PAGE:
Applying Roofing Felt

Roll & Pour - Torchon

Felt flat roofing systems are made from a build up of several layers of roofing felt. These layers are usually stuck together with molten liquid bitumen. Cold bonding agents are some times used but, with a very few exceptions, these are generally primitive and less reliable.

Two methods of applying roofing felt have been developed. These are usually called, 'roll and pour' or 'torchon' . In the former case the bitumen is heated in a separate boiler and poured out onto the roof. Rolls of roofing felt are then rolled out into the hot liquid. 'Torchon' roofing felts are manufactured with additional bitumen on the back. This is heated with a gas torch. As it melts the felt is rolled out across the roof. Each method has it's own advantages and benefits depending on the type of roof, access and other considerations.

Finishing Layers - Surface Protection

Whatever roofing felt system is used, consideration must be given to protecting the surface of the system from direct sunlight and extreme cold.

Sunlight is the main enemy of roofing felt systems. It has the following detrimental effects:-

  • It dries out the oils in the system and make it become brittle.
  • Ultra violet light breaks down oxidised bitumen and SBS.
  • Heat causes expansion and movement which puts the roofing felt under stress.

Some of the more common forms of surface protection are as follows:

White limestone chippings

The older roofing felt systems were so poor that they had to be overlaid with stone Chipping's which provide very good protection. They have an additional benefit of ballasting the roof and reducing wind up lift. However, they are unsightly and have a tendency to be washed off which can block gutters and drainage. They attract debris and plant growth. They are heavy and labour intensive to apply.

Solar reflective paint

Solar reflective paint is probably the least effective method. The paint will fade over time and typically requires re-painting every three to five years. This creates an ongoing maintenance liability, which is easily overlooked. Failure to re-coat the surface can lead to premature failure.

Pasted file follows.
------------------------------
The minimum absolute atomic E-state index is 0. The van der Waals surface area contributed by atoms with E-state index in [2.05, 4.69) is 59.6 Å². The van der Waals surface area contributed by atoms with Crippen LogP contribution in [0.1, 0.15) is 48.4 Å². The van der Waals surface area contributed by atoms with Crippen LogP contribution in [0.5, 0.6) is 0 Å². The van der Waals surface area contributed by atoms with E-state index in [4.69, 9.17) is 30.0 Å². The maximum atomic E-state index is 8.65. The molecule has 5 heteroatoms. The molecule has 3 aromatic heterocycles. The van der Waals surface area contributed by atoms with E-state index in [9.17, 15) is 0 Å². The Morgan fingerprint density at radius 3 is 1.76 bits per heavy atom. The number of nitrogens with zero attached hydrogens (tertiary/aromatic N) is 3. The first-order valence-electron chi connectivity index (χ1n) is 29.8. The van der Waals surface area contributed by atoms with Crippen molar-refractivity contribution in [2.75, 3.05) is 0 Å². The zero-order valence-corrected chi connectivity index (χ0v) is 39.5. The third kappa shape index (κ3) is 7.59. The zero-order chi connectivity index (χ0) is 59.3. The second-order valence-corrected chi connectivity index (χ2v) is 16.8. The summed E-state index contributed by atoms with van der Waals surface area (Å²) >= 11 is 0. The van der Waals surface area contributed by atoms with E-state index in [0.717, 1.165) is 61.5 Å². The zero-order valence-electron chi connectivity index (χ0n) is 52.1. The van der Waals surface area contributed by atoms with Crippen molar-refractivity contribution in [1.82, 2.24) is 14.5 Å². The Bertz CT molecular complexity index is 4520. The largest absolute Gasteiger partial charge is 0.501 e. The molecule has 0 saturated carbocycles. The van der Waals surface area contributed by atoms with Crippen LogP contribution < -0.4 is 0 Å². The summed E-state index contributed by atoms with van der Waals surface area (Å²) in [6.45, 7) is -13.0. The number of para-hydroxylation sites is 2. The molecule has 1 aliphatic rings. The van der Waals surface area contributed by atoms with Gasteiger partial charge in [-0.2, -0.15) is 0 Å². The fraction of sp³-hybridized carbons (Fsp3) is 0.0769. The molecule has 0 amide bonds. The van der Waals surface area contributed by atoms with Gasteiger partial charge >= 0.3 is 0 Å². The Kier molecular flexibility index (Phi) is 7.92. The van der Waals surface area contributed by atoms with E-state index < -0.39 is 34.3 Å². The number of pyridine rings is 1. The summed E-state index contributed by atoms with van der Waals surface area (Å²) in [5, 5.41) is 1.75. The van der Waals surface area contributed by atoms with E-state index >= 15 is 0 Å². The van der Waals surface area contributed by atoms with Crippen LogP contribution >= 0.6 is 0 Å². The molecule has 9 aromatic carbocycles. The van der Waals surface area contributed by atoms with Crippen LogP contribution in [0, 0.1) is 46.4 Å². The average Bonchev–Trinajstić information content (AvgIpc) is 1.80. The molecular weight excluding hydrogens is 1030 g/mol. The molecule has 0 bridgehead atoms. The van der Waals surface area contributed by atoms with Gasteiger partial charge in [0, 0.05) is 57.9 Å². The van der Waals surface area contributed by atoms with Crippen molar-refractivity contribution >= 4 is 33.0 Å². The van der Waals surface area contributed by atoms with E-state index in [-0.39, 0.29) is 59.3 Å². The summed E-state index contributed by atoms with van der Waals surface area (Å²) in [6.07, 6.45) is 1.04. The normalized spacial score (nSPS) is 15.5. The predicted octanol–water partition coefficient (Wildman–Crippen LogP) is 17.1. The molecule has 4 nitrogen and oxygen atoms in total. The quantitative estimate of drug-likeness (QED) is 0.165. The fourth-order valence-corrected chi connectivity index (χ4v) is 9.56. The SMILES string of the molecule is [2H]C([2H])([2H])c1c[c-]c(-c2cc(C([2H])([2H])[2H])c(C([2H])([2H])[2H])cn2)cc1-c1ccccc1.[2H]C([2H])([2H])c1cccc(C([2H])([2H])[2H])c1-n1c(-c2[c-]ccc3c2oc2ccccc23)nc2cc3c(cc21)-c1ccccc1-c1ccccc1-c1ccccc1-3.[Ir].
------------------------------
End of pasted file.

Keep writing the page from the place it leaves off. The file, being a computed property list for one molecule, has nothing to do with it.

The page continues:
Mineralised surface (or cap) sheet

With more advanced systems and especially with APP modified roofing felts (APP is not affected by ultra violet) very little protection is required. A mineralised cap sheet offers an attractive, maintenance free option.

Physical protection

Physical protection is the ultimate option(e.g. roof garden, walkway tiles, 'upside-down roof'). It will completely protect the roof from any light and also insulate it from snow, frost and wind chill. The use of a covering sheet manufactured using APP bitumen which is resistant to ultra violet degradation. A simple and effective solution to ultra violet problems. However, it does not deal with the other problems and the finish is rather ugly.

Insulation - Warm Roof

Re-roofing often provides a good opportunity to insulate. With flat roofs one of the most efficient ways of doing this is to use a dense insulation board sandwiched between the layers of the roofing system. This has three benefits:

  • It improves the environment within the building
  • It keeps the roof structure 'warm' and reduces expansion and contraction which extends the life of the new roof system.
  • It prevents condensation forming in the roof void which could otherwise cause timber decay and also blisters in the roofing felt which would lead to failure.

Warm roofs do not need to be ventilated.

Lead Flashings

The roof structure and masonry walls around the perimeter, expand and contract at different rates, thereby pulling and pushing the waterproofing materials in different directions and at different rates.

If a lead flashing is used it can be draped down over the top of the roofing felt upstand and, because it is not joined to the roofing felt, it will allow both structures to move without risk of failure.